I started getting the comments after I had my third baby.
“Oh my, that’s a lot of kids.”
“You must have your hands full!”
“Are these all yours?!”
Now, I have five kids, and the comments keep coming. So does the awkwardness. I feel like a large family is a handicap in today’s society. Cars with less seats, homes with fewer rooms. Restaurants. We see it most when we go out to eat. “How many?” the server asks.
Then his or her eyes widen, we get “the look” and the predictable comment. “I don’t know if we have anything for that many. Do you mind waiting?”
We wait. Sometimes we wait a long time. Then we’ll get a table. Sometimes we’ll get squashed into a booth, sometimes they’ll arrange tables for twelve people, because I suppose in their minds, sevens means a dozen. At a glance, I have to agree. Either way, we stand out.
It happens at the grocery store, too. Five kids in tow, a basket brimming with food that barely stays in the cart, a bill with a shockingly large number. “I’m glad I’m not paying that.” I got the comment once from a man in line behind me.
To be honest, I’ve always been the shy one who wants to blend in and not cause attention. I don’t want the spotlight on me; I don’t want to stand out. So sometimes, when I happen to go to the store with only one or two kids, I like to pretend they’re my only ones, and that yes, these are my kids, I’m a mom of two, and I don’t stand out. Not in the least.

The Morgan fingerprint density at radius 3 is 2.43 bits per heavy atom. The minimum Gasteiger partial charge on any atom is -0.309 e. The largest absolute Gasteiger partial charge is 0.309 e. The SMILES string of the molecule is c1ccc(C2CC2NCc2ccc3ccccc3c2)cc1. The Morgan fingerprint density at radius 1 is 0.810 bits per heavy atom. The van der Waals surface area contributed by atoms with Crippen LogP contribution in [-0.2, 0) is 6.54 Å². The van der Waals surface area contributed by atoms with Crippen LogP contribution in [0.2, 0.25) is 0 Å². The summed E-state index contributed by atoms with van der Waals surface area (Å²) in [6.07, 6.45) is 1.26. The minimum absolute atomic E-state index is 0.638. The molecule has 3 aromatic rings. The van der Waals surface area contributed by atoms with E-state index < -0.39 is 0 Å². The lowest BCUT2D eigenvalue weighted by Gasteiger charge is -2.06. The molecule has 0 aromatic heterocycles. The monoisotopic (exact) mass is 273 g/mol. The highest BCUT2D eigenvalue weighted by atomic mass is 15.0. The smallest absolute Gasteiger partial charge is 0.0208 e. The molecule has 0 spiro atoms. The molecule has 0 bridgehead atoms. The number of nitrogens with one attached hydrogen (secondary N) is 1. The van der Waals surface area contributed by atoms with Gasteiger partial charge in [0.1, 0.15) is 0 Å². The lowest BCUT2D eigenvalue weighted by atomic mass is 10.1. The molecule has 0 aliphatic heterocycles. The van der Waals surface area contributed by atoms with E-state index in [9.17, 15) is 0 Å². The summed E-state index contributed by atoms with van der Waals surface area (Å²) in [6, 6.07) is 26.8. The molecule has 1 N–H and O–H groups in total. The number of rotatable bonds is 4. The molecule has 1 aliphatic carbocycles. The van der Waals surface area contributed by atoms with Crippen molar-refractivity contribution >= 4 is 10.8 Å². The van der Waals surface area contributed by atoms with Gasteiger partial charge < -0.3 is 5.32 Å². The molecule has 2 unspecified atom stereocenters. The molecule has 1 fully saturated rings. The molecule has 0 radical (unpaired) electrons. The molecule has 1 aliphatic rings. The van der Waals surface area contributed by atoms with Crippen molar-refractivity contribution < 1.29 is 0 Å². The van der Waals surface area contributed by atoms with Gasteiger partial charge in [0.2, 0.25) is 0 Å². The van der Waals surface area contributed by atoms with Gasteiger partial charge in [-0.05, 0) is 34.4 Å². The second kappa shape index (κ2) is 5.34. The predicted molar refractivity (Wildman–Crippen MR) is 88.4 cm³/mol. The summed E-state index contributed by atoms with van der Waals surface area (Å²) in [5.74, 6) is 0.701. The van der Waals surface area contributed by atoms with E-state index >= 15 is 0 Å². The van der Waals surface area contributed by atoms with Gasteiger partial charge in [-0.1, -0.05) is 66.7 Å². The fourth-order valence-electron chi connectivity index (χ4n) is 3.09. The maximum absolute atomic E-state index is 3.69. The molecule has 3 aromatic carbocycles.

Yesterday, I had my only daughter with me. She’ll be eleven this weekend. So I did it again, played that little game in my head where I pretended she was my only child, and yes, I fit in just nicely. No comments, no stares, not any “no room for you!” comments. We only had a few extra school supplies to buy, not our usual overloaded cart, just a few things that fit squarely inside with nothing bulging over the sides. I felt so completely normal. My one daughter. My small, neat little cart.
Then it came time to check out. As I was standing there, placing the pencils and composition books on the conveyor, I spied my last items to be scanned. Four gallons of milk.
My little cart of school supplies didn’t look so inconspicuous anymore. The four gallons of milk had ruined it all.
I know, I need to accept my life of five kids, embrace it fully, stop trying to pretend I’m average–normal. I get it. Just be yourself! And all those fifth grade slogans I watched on 90’s TV.
I don’t care. I like to pretend every now and then. I would say it’s an author thing. It’s not. It’s a human thing. Not many of us admit to it, but we all pretend sometimes.
That’s why I write. That’s why I love reading. Those are the places we get to see people for who they are, and where we can relate to all our imperfect humanity.